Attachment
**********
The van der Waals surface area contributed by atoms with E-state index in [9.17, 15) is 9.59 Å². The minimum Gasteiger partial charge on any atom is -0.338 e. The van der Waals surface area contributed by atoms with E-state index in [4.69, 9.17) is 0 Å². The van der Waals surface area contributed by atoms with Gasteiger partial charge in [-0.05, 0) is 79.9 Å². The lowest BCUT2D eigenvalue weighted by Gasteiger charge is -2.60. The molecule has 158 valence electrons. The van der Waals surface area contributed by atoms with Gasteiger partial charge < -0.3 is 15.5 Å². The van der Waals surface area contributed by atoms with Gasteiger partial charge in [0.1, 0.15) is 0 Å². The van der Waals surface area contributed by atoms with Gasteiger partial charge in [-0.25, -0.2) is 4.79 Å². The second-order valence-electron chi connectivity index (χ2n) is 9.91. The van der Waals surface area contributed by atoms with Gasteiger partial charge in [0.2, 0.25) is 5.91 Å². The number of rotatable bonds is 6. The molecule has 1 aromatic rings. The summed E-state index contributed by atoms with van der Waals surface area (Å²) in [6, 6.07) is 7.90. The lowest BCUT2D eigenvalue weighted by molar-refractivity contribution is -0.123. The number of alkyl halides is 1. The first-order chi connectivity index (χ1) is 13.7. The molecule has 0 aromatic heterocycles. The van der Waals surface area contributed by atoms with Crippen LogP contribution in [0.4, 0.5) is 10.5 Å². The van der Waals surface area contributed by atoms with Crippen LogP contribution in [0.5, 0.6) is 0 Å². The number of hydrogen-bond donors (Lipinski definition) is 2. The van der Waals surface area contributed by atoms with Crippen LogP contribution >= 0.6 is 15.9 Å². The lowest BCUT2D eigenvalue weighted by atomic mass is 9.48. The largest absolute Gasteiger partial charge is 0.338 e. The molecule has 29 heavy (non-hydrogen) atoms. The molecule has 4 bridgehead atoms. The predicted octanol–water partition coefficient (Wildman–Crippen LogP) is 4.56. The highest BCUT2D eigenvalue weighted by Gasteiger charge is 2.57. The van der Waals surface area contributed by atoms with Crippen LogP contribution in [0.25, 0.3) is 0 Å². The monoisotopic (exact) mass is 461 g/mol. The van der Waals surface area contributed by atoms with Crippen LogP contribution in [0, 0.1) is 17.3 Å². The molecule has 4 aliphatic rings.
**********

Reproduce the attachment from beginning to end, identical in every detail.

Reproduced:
The van der Waals surface area contributed by atoms with E-state index in [9.17, 15) is 9.59 Å². The minimum Gasteiger partial charge on any atom is -0.338 e. The van der Waals surface area contributed by atoms with E-state index in [4.69, 9.17) is 0 Å². The van der Waals surface area contributed by atoms with Gasteiger partial charge in [-0.05, 0) is 79.9 Å². The lowest BCUT2D eigenvalue weighted by Gasteiger charge is -2.60. The molecule has 158 valence electrons. The van der Waals surface area contributed by atoms with Gasteiger partial charge < -0.3 is 15.5 Å². The van der Waals surface area contributed by atoms with Gasteiger partial charge in [0.1, 0.15) is 0 Å². The van der Waals surface area contributed by atoms with Gasteiger partial charge in [-0.25, -0.2) is 4.79 Å². The second-order valence-electron chi connectivity index (χ2n) is 9.91. The van der Waals surface area contributed by atoms with Gasteiger partial charge in [0.2, 0.25) is 5.91 Å². The number of rotatable bonds is 6. The molecule has 1 aromatic rings. The summed E-state index contributed by atoms with van der Waals surface area (Å²) in [6, 6.07) is 7.90. The lowest BCUT2D eigenvalue weighted by molar-refractivity contribution is -0.123. The number of alkyl halides is 1. The first-order chi connectivity index (χ1) is 13.7. The molecule has 0 aromatic heterocycles. The van der Waals surface area contributed by atoms with Crippen LogP contribution in [0.4, 0.5) is 10.5 Å². The van der Waals surface area contributed by atoms with Crippen LogP contribution in [0.5, 0.6) is 0 Å². The number of hydrogen-bond donors (Lipinski definition) is 2. The van der Waals surface area contributed by atoms with Crippen LogP contribution >= 0.6 is 15.9 Å². The lowest BCUT2D eigenvalue weighted by atomic mass is 9.48. The largest absolute Gasteiger partial charge is 0.338 e. The molecule has 29 heavy (non-hydrogen) atoms. The molecule has 4 bridgehead atoms. The predicted octanol–water partition coefficient (Wildman–Crippen LogP) is 4.56. The highest BCUT2D eigenvalue weighted by Gasteiger charge is 2.57. The van der Waals surface area contributed by atoms with Crippen LogP contribution in [0.25, 0.3) is 0 Å². The monoisotopic (exact) mass is 461 g/mol. The van der Waals surface area contributed by atoms with Crippen LogP contribution in [0, 0.1) is 17.3 Å². The molecule has 4 aliphatic rings.